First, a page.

people and cancer

I have been thinking about and on this blog for long time, it has made me think about where i have been what i have been through and where i am going. cancer does not discriminate like people do it doesn’t care about you age ,health, size,lifestyle, gender ,living conditions or anything it just attacks with a vengeance wanting nothing more than to destroy you and hurt those who care about you.it will cause you to lose many things ,family friends, patience, strength,  body parts,disfigurement and self-esteem.through all this it does not care all it wants is to win and you lose. Fighting it is a never-ending time and energy-consuming task,still you try to keep a brave face and push on through your days of pain hurt and fatigue, going to doctors over and over tests and procedures over and over and at times you wonder if it will ever end.This weekend I was fortunate enough  to attend an american cancer society fundraising event called “relay for life” at a local university, I was humbled by the students and volunteers who gave their time and energy to raise over 16,000 dollars for A.C.S. I was one of six survivors there and the second oldest 4 of them were students at the school. I tell people I have cancer it does not have me, I will continue to fight as long and as hard as I can

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3 Responses to people and cancer

  1. Rick says:

    I have two other friends dealing with cancer. If I was going to make up a list of guys I know with the healthiest lifestyles, they would have been at the top.
    My doctor told me something recently that I’ve really been thinking about. She said, “No matter how healthy you eat, no matter how fit you keep yourself, no matter how many vitamins you take, sooner or later your body gives out on you.”
    Genetics dealt a bad hand to you, Matt. But all of us are facing the same fate at some point. We all would like it to be later, rather than sooner, and as pain free as possible. I don’t really understand why things happen the way they do. Really good people suffer and are taken away at a young age, and some really despicable people live in peace to a ripe old age, without a care.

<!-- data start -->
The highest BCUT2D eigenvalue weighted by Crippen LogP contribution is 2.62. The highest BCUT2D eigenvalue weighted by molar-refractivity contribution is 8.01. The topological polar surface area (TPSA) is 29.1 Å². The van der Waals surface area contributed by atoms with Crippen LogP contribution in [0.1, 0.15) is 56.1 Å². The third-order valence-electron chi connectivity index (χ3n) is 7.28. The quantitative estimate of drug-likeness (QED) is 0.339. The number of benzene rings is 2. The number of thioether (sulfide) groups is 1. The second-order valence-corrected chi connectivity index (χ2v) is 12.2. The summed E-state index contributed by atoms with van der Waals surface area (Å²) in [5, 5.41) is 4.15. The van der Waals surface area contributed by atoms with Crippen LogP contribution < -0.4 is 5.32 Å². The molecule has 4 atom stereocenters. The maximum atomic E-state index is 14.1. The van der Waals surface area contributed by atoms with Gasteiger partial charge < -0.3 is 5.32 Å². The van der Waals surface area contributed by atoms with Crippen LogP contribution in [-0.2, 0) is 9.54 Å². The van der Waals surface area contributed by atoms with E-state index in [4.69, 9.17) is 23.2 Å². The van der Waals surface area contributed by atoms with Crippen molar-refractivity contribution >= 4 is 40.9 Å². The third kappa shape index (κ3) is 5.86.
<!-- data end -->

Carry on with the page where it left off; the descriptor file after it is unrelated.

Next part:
But I’m sure of a few things: that against the backdrop of eternity, the “momentary light affliction” will fade – like a woman who endures childbirth. She doesn’t focus on the pain after the baby is born; joy replaces the pain. And that’s the only way I can make sense of what you’re going through. At some point, joy and peacefulness will replace the sadness and pain. God grant you wisdom day by day, and the strength to do the right thing. Your many friends love you. And I count it a blessing to be among those.

  2. butilookgood says:

    You never cease to amaze me, my friend! This is beautiful! You have such a loving heart for others and never forget those who are suffering, even though your pain and agony have been with you daily for so very long. LUVU my friend!

  3. It is true – cancer can afflict anyone. I myself was diagnosed with lymphatic cancer in January of 2010. I was originally going to have my thyroid removed because I suffered fro graves disease – during the routine procedure, my surgeon was astute enough to see that my lymph nodes did not look healthy, so he took a biopsy. Sure enough, UW had a look and confirmed it was very early stage cancer. I’ve moved a couple of times since then and I’ve seen some docs, then had a cat scan in March of 2011 followed by a dose of radioactive iodine which is actually the treatment for thyroid cancer – but my thyroid was already removed. To be honest, I’m not even sure what my cancer status is today… I seem to have a hard time finding a doctor that will get all my records into one place and help me figure out what’s going on. I am not scared, but now that I read my own words I suppose I should probably be taking more of an active role in my health.

    Thanks for sharing your perspective Matt, I’m glad to have run across your blog via the HIS community. I will be looking forward to your next update! Cheers 🙂

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